The court further stated:
"To state our position, we simply say that this Court is unwilling to further extend or further liberalize the interpretation given the confinement clause in the Sammons case, i.e., that case represents the ultimate peak of liberal construction which we have approved — or will approve in future cases."
In Guarantee Trust Life Ins. Co. v. Koenig (1966) 240 Ark. 650, 401 S.W.2d 216, the court held that the continuous confinement clause in an insurance contract is valid and enforceable, citing Michigan Life Ins. Co. v. Hayes, supra. It further held that it is a question of fact for the jury or court to determine whether the insured is confined to the house within the meaning of the confinement provision in the policy notwithstanding certain outdoor activities are permitted pursuant to the advice of a physician.
On June 3, 1963, the court decided the case of Mutual Benefit Health Acc. Ass'n v. Rowell, 236 Ark. 771, 368 S.W.2d 272. The confinement clause in the policies involved required the insured "because of sickness to be continuously confined indoor and regularly attended therein by a legally qualified physician." The trial court instructed the jury as follows:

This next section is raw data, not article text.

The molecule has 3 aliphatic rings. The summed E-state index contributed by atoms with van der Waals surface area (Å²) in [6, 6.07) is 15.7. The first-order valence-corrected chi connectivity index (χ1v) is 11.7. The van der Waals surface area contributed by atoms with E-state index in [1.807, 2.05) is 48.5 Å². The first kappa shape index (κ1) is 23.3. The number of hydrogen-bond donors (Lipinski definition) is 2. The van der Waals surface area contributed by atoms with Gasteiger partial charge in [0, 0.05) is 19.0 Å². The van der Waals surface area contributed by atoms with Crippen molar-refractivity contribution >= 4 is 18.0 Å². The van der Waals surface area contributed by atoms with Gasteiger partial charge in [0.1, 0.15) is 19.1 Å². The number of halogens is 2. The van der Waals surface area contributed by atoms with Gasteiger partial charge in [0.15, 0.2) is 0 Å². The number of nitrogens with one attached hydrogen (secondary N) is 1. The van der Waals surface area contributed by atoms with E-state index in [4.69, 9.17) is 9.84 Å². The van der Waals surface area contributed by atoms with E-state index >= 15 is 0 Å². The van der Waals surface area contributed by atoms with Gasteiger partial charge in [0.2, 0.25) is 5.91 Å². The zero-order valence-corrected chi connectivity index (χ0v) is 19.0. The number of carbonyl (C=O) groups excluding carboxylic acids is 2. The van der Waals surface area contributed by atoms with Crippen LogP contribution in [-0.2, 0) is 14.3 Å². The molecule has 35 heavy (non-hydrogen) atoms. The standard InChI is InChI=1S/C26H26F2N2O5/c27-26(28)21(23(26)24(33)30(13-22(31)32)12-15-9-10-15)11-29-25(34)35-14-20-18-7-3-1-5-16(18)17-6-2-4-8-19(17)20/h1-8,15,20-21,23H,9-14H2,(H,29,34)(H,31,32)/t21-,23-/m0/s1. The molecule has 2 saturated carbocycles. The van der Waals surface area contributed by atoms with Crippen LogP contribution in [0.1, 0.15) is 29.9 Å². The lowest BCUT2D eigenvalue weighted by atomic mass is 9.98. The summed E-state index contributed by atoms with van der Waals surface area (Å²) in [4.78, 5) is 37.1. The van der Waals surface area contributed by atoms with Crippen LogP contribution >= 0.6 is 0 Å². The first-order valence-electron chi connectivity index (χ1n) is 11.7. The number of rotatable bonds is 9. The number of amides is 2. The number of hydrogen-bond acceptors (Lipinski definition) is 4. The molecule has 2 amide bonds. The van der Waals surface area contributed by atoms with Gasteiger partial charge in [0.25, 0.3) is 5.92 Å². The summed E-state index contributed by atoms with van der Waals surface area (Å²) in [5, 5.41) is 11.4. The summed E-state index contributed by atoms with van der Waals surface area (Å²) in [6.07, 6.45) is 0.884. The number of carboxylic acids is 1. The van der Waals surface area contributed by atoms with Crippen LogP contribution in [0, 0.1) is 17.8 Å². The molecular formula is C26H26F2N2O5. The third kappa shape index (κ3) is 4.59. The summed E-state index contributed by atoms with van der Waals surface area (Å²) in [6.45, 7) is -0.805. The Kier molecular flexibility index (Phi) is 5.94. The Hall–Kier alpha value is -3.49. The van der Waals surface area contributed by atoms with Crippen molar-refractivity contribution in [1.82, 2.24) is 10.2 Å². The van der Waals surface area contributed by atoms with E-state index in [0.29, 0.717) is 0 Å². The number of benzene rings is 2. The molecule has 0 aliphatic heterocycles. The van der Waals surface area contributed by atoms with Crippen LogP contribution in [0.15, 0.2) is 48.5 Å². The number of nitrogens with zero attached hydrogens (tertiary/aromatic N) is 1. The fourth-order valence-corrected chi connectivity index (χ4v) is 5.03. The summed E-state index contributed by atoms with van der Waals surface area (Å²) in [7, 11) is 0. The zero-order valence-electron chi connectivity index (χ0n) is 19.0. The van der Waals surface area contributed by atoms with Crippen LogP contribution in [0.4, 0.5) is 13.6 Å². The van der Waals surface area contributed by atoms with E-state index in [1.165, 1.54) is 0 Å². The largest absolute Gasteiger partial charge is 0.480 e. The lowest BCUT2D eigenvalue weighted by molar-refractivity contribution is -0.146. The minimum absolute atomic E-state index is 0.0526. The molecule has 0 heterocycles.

"4. If you find from the testimony in this case that the plaintiff Rowell was advised by a reputable physician or physicians to take a reasonable amount of exercise and to subject himself to fresh air and sunshine, for the best interest of the treatment of plaintiff's condition from which he suffered, and further advised him to take automobile trips; and if you further find that the plaintiff transacted a limited amount of personal business, and, in good faith relying upon the advice of his physician or physicians, did take short walks and automobile trips, and took a moderate amount of exercise, and subjected himself to fresh air and sunshine, then you are told that this is in compliance with the provisions of the policy providing that the plaintiff must be continuously confined indoors, and you may take this into consideration, along with other evidence, in arriving at your verdict * * *."
It will be noted that this case was decided approximately three years after the Supreme Court of Arkansas decided Michigan Life Ins. Co. v. Hayes, supra, and notwithstanding the fact that the court in the Hayes case attempted to issue a caveat that the confinement clause would be strictly construed, they gave the confinement clause a liberal construction, and at page 779 of 236 Ark., page 277 of 368 S.W.2d said:
"In the Hayes case the confinement clause was practically the same as in the Sammons case; but the activities of Dr. Hayes were of such a vast and continuous nature that we held that, even on a physician's advice and prescription, we could not say that a totally disabled person could engage in all of those activities and still claim to be within the language of the confinement clause. We said that the Sammons case went as far in the `liberal construction' as we cared to go, and that the activities in the Hayes case went beyond the pale of activities allowed by the Sammons case."